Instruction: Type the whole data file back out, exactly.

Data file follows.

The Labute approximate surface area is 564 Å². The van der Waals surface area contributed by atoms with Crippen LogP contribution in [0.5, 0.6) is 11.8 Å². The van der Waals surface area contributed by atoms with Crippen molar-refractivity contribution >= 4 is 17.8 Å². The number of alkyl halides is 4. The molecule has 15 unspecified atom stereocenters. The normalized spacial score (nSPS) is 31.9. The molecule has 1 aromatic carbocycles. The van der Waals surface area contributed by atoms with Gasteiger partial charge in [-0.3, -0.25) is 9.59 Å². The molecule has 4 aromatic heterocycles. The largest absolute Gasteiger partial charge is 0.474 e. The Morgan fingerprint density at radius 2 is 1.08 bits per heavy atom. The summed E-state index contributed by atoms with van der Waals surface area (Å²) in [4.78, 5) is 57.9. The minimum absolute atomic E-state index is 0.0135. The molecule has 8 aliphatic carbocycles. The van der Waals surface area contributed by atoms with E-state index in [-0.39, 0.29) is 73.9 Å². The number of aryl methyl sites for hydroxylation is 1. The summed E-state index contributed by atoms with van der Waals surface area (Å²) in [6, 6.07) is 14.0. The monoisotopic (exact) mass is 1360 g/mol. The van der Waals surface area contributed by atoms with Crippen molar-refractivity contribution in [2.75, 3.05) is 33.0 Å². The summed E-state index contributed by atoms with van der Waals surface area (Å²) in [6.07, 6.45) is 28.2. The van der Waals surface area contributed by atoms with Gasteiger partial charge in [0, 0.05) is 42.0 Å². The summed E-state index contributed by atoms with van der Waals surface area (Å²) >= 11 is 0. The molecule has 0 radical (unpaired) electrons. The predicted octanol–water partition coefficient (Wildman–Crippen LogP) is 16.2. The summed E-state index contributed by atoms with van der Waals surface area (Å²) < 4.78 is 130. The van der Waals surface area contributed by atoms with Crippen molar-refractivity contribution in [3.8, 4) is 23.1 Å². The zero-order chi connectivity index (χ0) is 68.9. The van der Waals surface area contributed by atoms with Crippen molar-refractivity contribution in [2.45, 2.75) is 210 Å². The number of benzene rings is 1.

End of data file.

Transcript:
The Labute approximate surface area is 564 Å². The van der Waals surface area contributed by atoms with Crippen LogP contribution in [0.5, 0.6) is 11.8 Å². The van der Waals surface area contributed by atoms with Crippen molar-refractivity contribution >= 4 is 17.8 Å². The number of alkyl halides is 4. The molecule has 15 unspecified atom stereocenters. The normalized spacial score (nSPS) is 31.9. The molecule has 1 aromatic carbocycles. The van der Waals surface area contributed by atoms with Gasteiger partial charge in [-0.3, -0.25) is 9.59 Å². The molecule has 4 aromatic heterocycles. The largest absolute Gasteiger partial charge is 0.474 e. The Morgan fingerprint density at radius 2 is 1.08 bits per heavy atom. The summed E-state index contributed by atoms with van der Waals surface area (Å²) in [4.78, 5) is 57.9. The minimum absolute atomic E-state index is 0.0135. The molecule has 8 aliphatic carbocycles. The van der Waals surface area contributed by atoms with E-state index in [-0.39, 0.29) is 73.9 Å². The number of aryl methyl sites for hydroxylation is 1. The summed E-state index contributed by atoms with van der Waals surface area (Å²) in [6, 6.07) is 14.0. The monoisotopic (exact) mass is 1360 g/mol. The van der Waals surface area contributed by atoms with Crippen molar-refractivity contribution in [2.75, 3.05) is 33.0 Å². The summed E-state index contributed by atoms with van der Waals surface area (Å²) in [6.07, 6.45) is 28.2. The van der Waals surface area contributed by atoms with Gasteiger partial charge in [0, 0.05) is 42.0 Å². The summed E-state index contributed by atoms with van der Waals surface area (Å²) >= 11 is 0. The molecule has 0 radical (unpaired) electrons. The predicted octanol–water partition coefficient (Wildman–Crippen LogP) is 16.2. The summed E-state index contributed by atoms with van der Waals surface area (Å²) < 4.78 is 130. The van der Waals surface area contributed by atoms with Crippen molar-refractivity contribution in [3.8, 4) is 23.1 Å². The zero-order chi connectivity index (χ0) is 68.9. The van der Waals surface area contributed by atoms with Crippen molar-refractivity contribution in [2.45, 2.75) is 210 Å². The number of benzene rings is 1.